Saturday, January 31, 2015

Shakespeare Uncovered: “A Midsummer Night’s Dream” (BBC-TV, 2013)

by Mark Gabrish Conlan • Copyright © 2015 by Mark Gabrish Conlan • All rights reserved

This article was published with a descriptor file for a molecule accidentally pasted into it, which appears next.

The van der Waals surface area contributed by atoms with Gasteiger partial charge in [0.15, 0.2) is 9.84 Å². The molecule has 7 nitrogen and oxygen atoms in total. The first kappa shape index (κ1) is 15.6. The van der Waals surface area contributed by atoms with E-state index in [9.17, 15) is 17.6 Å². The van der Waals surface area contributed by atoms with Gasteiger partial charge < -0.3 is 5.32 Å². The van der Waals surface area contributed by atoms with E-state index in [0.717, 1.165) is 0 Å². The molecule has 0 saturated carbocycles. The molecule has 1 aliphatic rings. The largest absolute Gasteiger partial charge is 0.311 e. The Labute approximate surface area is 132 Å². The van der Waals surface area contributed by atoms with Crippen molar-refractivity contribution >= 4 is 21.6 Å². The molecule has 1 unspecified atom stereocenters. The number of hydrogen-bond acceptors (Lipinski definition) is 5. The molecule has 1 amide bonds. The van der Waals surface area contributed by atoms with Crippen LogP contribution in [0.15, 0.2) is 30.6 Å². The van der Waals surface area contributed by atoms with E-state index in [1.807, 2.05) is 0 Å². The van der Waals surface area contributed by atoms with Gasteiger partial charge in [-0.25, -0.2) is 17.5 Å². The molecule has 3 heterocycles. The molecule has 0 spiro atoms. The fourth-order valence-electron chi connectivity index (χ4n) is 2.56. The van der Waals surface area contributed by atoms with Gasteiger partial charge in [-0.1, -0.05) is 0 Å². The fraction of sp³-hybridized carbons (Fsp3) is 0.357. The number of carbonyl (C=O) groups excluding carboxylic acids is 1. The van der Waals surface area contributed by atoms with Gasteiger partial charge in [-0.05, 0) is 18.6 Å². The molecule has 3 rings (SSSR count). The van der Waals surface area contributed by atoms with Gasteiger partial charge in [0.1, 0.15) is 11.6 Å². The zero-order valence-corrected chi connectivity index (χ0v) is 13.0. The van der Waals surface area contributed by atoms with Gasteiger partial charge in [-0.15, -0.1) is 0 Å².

I watched an episode of Shakespeare Uncovered, a quite interesting British TV series for which so far lists only one season (and the PBS Web site is even less helpful; instead of offering printed transcripts, cast and crew lists, all they seem to have for their shows these days is video links so you can stream the program itself — hey, guys, I’ve already seen it; now, how about some of the honest-to-goodness information your site used to provide in the days before social media?) but there is a second one, and this episode featured British actor Hugh Bonneville (who, blessedly, pronounced the “t” in “often”!) expounding on A Midsummer Night’s Dream and talking about three recent productions of it as well as reminiscing about his professional acting debut in a 1968 production at an open-air theatre in London (called, simply and directly, “Open-Air Theatre”) understudying the role of Lysander, the principal romantic lead, for another actor who went on to an even more illustrious career than his: Ralph Fiennes. There were brief clips from the first film ever made of A Midsummer Night’s Dream — a one-reel American silent from 1909 — as well as the first talking version, produced by Warner Bros. in 1935 and directed by Max Reinhardt (based on his famous stage production of the play) with the incidental music composed by Felix Mendelssohn in the 19th century and adapted here by Erich Wolfgang Korngold for his first job in films. Ironically, Bonneville’s narration argued that A Midsummer Night’s Dream is one of Shakespeare’s best-constructed plays while I, in my blog post on the Reinhardt film, felt the other way about it: “A Midsummer Night’s Dream is one of Shakespeare’s most charming plays but also one of his least well structured; the three interlocking plots — the battle of Athenian prince Theseus (Ian Hunter, a British actor who delivers the Shakespearean dialogue idiomatically enough but seems so hammy he practically glues himself to the lens) to get the bride he’s forced to marry him, Amazonian queen Hippolyta (the Athenians have just defeated the Amazons in battle and she’s his prize for the victory), to love him; the interlocking romantic intrigues of Lysander (Dick Powell, pushing his naturally high voice even higher than usual and responding to the challenge of acting Shakespeare by speaking as if he sucked on helium before each take), Hermia (Olivia de Havilland), Demetrius (real-life Bisexual Ross Alexander, who looks so queeny in this one you wonder why he and Powell don’t pair up and leave the women alone) and Helena (Jean Muir); and the intrigue among the fairies and also the proletarian players who are anxious to win the lifetime pension offered to anyone who performs a show at Theseus’ and Hippolyta’s wedding — don’t really reflect each other that well and often get in each other’s way.”